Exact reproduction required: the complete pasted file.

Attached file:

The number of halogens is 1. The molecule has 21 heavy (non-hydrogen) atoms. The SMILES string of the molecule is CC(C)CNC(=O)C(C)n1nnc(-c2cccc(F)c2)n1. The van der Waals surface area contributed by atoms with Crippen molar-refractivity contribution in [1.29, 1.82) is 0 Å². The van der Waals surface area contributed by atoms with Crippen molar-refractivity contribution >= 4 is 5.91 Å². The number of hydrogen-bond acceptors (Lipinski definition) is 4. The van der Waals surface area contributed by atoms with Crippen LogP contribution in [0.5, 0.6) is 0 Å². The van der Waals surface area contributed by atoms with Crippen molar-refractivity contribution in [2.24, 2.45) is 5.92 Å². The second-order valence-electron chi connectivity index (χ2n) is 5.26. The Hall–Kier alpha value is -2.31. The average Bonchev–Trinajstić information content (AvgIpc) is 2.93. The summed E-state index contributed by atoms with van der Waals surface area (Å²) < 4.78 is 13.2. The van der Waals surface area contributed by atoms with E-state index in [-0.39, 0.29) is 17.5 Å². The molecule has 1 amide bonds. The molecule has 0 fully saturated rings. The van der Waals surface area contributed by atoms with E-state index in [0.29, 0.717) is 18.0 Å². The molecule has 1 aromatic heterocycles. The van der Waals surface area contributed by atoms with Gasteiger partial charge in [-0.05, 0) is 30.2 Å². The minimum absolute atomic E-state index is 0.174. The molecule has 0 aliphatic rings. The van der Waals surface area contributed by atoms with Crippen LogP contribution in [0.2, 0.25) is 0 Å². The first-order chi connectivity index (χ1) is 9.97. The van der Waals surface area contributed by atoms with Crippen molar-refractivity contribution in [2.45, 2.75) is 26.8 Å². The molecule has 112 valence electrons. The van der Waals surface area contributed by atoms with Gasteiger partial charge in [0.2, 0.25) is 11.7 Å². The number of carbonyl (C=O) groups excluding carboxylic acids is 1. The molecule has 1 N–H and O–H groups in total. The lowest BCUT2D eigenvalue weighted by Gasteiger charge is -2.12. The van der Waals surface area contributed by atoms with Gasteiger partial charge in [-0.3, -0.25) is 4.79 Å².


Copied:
The number of halogens is 1. The molecule has 21 heavy (non-hydrogen) atoms. The SMILES string of the molecule is CC(C)CNC(=O)C(C)n1nnc(-c2cccc(F)c2)n1. The van der Waals surface area contributed by atoms with Crippen molar-refractivity contribution in [1.29, 1.82) is 0 Å². The van der Waals surface area contributed by atoms with Crippen molar-refractivity contribution >= 4 is 5.91 Å². The number of hydrogen-bond acceptors (Lipinski definition) is 4. The van der Waals surface area contributed by atoms with Crippen LogP contribution in [0.5, 0.6) is 0 Å². The van der Waals surface area contributed by atoms with Crippen molar-refractivity contribution in [2.24, 2.45) is 5.92 Å². The second-order valence-electron chi connectivity index (χ2n) is 5.26. The Hall–Kier alpha value is -2.31. The average Bonchev–Trinajstić information content (AvgIpc) is 2.93. The summed E-state index contributed by atoms with van der Waals surface area (Å²) < 4.78 is 13.2. The van der Waals surface area contributed by atoms with E-state index in [-0.39, 0.29) is 17.5 Å². The molecule has 1 amide bonds. The molecule has 0 fully saturated rings. The van der Waals surface area contributed by atoms with E-state index in [0.29, 0.717) is 18.0 Å². The molecule has 1 aromatic heterocycles. The van der Waals surface area contributed by atoms with Gasteiger partial charge in [-0.05, 0) is 30.2 Å². The minimum absolute atomic E-state index is 0.174. The molecule has 0 aliphatic rings. The van der Waals surface area contributed by atoms with Crippen LogP contribution in [0.2, 0.25) is 0 Å². The first-order chi connectivity index (χ1) is 9.97. The van der Waals surface area contributed by atoms with Crippen molar-refractivity contribution in [2.45, 2.75) is 26.8 Å². The molecule has 112 valence electrons. The van der Waals surface area contributed by atoms with Gasteiger partial charge in [0.2, 0.25) is 11.7 Å². The number of carbonyl (C=O) groups excluding carboxylic acids is 1. The molecule has 1 N–H and O–H groups in total. The lowest BCUT2D eigenvalue weighted by Gasteiger charge is -2.12. The van der Waals surface area contributed by atoms with Gasteiger partial charge in [-0.3, -0.25) is 4.79 Å².